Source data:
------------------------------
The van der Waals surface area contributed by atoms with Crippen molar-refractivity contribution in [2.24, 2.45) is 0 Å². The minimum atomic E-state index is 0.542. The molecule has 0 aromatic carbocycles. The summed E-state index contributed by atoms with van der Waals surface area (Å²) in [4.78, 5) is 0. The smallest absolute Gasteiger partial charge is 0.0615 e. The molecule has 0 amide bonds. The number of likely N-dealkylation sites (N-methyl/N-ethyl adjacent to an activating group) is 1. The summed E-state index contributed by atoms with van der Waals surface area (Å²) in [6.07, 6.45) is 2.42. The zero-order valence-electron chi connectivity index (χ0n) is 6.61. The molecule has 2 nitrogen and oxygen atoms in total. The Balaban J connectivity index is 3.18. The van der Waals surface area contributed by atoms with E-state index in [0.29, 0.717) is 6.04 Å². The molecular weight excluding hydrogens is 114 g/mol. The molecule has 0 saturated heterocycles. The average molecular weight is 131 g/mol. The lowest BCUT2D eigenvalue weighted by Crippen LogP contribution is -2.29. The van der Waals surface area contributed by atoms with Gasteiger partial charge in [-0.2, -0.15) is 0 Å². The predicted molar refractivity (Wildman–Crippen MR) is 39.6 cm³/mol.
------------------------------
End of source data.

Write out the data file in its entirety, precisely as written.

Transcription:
The van der Waals surface area contributed by atoms with Crippen molar-refractivity contribution in [2.24, 2.45) is 0 Å². The minimum atomic E-state index is 0.542. The molecule has 0 aromatic carbocycles. The summed E-state index contributed by atoms with van der Waals surface area (Å²) in [4.78, 5) is 0. The smallest absolute Gasteiger partial charge is 0.0615 e. The molecule has 0 amide bonds. The number of likely N-dealkylation sites (N-methyl/N-ethyl adjacent to an activating group) is 1. The summed E-state index contributed by atoms with van der Waals surface area (Å²) in [6.07, 6.45) is 2.42. The zero-order valence-electron chi connectivity index (χ0n) is 6.61. The molecule has 2 nitrogen and oxygen atoms in total. The Balaban J connectivity index is 3.18. The van der Waals surface area contributed by atoms with E-state index in [0.29, 0.717) is 6.04 Å². The molecular weight excluding hydrogens is 114 g/mol. The molecule has 0 saturated heterocycles. The average molecular weight is 131 g/mol. The lowest BCUT2D eigenvalue weighted by Crippen LogP contribution is -2.29. The van der Waals surface area contributed by atoms with Gasteiger partial charge in [-0.2, -0.15) is 0 Å². The predicted molar refractivity (Wildman–Crippen MR) is 39.6 cm³/mol.